We should also emphasize that this view is not shared by all, which in turn explains some of our proposals regarding the resolution of disputes concerning competences.

We shall now present our train of reasoning in relation to this case-study.

1. Limits to Community Jurisdiction and Competences

The European Community enjoys very wide competences in a variety of economic and social fields. Moreover, the demarcation of competences has not been, and is not intended to be, static. As the Community has developed over the years its competences have grown: Partly through Treaty amendments, but also to a very large extent through an evolutive process which, with the sanction of the European Court of Justice, has matched Community powers with its objectives and dynamic growth. Yet, despite this impressive growth, the principle of limited competences, enshrined in the Treaties remains unchanged and must be preserved.

Article 3 EEC provided inter alia for "the approximation of the laws of Member States to the extent required for the proper functioning of the common market." (emphasis added)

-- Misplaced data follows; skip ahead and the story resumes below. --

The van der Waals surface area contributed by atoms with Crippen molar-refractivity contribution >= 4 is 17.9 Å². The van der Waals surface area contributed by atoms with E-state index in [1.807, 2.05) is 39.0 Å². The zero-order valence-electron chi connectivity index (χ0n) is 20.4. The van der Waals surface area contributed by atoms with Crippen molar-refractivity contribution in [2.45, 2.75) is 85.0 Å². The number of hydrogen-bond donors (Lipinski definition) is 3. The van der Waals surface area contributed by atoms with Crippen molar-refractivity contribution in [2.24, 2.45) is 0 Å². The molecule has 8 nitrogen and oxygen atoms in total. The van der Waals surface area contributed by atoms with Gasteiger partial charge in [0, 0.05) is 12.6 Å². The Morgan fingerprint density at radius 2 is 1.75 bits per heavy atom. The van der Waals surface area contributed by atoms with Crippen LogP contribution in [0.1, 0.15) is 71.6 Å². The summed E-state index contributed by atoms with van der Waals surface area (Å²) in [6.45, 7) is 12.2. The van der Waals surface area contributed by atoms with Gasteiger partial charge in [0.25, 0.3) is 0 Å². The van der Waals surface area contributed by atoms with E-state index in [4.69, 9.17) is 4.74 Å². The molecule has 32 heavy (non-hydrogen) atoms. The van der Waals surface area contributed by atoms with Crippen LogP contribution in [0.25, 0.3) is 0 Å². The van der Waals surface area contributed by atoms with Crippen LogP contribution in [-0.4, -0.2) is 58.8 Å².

Article 4 EEC provides inter alia that "Each institution shall act within the limits of powers conferred upon it by this Treaty."

Article 173 mentions, inter alia, as a grounds for declaring acts of the Council and the Commission [10] illegal "lack of competence".

In its early jurisprudence the Court stated:

[t]he Treaty rests on a derogation of sovereignty consented by the Member States to supranational jurisdiction for an object strictly determined. The legal principle at the basis of the Treaty is a principle of limited competence. The Community is a legal person of public law and to this effect it has the necessary legal capacity to exercise its functions but only those. (Joined Cases 7/56 & 3-7/57 Algera)

In its most celebrated case, Van Gend en Loos, the Court stated that the Community constitutes

a new legal order of international law for the benefit of which the states have limited their sovereign rights, albeit in limited fields. (Emphasis added)